Love and respect yourself. I want Sophia and Alfie to know they have a voice. I want them to stand up for what they belief and how they need to design their life. Whenever possible the four of us discuss how we can build ourselves up in order to be fully present and available for life happening right now.
Do you believe in homeschooling?
I believe homeschooling, or in our case worldschooling, is a life-changing experience for both parents and kids. Do I believe it’s for everyone? No. It has required a lot from me and my husband. Being with our kids 24-7 means we don’t have a lot of down time for ourselves, or as a couple. This means we need to actively work on our patience and rely on resources from other parents and teachers with more experience. We are not working full-time (this year) and took plenty of time to consider the opportunity cost of our decision to take our kids out of school and actively participate in their education. The biggest lesson we’ve learned? We are learning just as much as our kids!
We have been impressed by the wealth of growing education platforms. There are a ton of highly reputable and free and online courses out there for teaching kids outside the school system. Our kids typically do about 2-3 hours a day of school, 5 days a week. When the kids aren’t learning on their own, we rely on highly trained teachers to teach what we can’t and engaging online resources to fill in gaps.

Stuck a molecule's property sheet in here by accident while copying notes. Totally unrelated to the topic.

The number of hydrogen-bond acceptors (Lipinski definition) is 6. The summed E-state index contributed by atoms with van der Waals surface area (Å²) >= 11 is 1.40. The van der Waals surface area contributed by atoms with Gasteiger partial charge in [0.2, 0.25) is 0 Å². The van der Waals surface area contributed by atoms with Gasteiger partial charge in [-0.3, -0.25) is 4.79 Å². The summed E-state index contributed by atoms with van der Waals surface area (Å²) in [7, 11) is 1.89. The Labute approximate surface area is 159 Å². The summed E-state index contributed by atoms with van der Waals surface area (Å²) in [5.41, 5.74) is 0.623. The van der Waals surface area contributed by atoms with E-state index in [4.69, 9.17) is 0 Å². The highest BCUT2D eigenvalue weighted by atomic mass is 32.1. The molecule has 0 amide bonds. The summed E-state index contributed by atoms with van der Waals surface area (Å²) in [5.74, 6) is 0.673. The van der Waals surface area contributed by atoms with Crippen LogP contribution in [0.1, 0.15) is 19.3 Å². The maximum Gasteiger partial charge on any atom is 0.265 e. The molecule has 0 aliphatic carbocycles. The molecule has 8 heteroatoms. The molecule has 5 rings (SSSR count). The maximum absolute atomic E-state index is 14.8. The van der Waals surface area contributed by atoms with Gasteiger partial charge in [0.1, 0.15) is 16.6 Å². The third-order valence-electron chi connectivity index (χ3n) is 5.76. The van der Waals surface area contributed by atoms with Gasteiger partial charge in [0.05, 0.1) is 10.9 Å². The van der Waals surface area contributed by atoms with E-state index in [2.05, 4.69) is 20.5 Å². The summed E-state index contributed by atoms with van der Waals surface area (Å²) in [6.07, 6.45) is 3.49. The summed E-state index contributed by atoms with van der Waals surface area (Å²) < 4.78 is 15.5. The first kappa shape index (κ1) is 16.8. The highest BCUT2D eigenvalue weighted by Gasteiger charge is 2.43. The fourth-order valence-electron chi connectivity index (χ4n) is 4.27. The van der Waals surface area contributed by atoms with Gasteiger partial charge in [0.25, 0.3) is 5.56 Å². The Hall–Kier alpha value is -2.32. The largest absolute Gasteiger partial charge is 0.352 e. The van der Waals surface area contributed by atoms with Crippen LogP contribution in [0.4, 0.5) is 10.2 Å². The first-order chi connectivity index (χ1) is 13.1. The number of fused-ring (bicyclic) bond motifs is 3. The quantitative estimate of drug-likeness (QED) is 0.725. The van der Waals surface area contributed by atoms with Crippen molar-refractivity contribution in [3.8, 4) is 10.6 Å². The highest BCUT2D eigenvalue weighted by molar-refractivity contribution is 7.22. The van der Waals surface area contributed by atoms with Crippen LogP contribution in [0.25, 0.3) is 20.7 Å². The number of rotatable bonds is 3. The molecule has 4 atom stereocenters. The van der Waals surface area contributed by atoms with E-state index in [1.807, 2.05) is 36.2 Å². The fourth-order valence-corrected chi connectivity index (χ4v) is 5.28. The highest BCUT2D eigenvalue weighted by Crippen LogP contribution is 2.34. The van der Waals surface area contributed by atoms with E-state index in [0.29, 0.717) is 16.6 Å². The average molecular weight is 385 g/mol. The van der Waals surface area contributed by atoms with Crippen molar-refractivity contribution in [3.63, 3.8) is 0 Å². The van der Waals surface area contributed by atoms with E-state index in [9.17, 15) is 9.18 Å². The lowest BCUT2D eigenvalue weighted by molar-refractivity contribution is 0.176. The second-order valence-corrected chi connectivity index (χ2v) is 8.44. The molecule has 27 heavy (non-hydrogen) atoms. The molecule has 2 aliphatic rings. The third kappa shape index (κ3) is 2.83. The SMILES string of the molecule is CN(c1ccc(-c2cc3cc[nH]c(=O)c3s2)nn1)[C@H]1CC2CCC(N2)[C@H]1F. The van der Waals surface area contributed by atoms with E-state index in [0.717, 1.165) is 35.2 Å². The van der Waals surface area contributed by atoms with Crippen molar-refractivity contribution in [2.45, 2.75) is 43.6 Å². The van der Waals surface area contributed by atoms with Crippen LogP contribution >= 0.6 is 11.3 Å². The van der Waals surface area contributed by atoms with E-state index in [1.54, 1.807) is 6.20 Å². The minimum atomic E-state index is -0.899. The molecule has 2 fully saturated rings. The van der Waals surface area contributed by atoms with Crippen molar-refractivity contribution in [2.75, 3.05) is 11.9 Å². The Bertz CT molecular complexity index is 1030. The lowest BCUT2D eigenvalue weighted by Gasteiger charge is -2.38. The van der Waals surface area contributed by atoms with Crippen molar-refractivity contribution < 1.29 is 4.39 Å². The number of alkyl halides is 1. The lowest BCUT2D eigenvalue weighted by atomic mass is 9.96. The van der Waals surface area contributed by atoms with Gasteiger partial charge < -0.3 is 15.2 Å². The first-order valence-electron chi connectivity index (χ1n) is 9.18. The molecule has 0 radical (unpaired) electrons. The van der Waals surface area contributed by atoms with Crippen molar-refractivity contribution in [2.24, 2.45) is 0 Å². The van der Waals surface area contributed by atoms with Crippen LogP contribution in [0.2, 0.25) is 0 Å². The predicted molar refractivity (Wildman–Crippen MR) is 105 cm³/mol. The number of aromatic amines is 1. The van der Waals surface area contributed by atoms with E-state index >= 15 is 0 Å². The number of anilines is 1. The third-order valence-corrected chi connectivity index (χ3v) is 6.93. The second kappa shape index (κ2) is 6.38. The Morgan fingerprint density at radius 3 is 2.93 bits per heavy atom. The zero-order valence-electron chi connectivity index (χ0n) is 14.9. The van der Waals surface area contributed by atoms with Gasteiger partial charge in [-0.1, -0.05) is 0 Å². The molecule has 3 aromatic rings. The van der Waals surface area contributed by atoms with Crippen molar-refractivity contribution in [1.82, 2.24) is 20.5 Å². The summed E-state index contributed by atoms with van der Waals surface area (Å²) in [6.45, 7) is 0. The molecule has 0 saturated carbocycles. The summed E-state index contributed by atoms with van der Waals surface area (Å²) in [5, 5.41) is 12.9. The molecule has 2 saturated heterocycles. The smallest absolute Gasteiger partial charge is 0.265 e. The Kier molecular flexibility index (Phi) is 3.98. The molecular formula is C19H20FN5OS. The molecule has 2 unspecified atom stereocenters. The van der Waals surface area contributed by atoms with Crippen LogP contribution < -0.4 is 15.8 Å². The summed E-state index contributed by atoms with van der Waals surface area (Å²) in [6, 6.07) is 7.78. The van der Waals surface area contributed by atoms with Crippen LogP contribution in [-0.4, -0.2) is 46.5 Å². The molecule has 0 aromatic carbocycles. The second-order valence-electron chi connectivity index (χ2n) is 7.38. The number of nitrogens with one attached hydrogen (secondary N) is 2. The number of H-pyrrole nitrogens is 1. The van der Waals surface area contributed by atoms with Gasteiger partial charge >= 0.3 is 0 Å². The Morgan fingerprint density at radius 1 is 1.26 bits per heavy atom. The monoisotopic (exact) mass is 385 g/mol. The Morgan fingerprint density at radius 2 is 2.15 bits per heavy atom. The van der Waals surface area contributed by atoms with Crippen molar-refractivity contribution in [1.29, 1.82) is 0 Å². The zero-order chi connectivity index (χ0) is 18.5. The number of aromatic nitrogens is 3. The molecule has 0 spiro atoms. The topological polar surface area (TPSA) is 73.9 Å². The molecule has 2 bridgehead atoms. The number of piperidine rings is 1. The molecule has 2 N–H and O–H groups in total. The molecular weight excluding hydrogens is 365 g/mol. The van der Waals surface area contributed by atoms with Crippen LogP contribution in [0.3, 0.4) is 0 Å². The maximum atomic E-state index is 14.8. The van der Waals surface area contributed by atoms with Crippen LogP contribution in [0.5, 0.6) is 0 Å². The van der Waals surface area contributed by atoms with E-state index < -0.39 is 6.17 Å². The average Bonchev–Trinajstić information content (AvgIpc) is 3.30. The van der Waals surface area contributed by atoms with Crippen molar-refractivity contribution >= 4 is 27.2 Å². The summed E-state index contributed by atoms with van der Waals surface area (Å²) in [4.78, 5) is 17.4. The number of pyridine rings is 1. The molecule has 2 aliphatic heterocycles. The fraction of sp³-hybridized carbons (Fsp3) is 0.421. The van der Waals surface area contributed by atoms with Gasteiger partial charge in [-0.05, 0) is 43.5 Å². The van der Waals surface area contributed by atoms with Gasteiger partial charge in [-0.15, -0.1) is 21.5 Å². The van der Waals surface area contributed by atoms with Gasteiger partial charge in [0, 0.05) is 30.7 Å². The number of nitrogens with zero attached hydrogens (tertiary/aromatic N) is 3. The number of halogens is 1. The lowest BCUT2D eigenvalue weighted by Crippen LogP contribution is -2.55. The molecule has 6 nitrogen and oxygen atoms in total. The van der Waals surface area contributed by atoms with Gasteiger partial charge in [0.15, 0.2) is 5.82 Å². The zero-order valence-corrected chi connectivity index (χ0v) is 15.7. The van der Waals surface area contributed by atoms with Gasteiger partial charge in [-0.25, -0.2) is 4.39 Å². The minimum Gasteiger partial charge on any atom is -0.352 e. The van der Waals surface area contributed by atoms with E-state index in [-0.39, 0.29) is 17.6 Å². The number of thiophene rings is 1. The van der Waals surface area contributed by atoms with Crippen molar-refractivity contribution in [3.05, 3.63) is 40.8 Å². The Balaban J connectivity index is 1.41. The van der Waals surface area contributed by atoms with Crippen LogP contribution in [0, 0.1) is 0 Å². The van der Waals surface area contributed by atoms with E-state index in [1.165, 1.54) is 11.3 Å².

So far, the benefits of worldschooling are far outweighing any concerns we had. My kids are thirsty to learn. For the first time they both understand WHY it’s important to apply themselves. They are hungry to absorb the wealth of resources at their fingertips. For us parents, the main benefit of worldschooling has been the shift in our family dynamics. Interacting with our children on this level has created a bond to last a lifetime. I have a feeling we’ll all ride on the fumes of this for decades to come.
Do I think our current classroom model is effective for learning?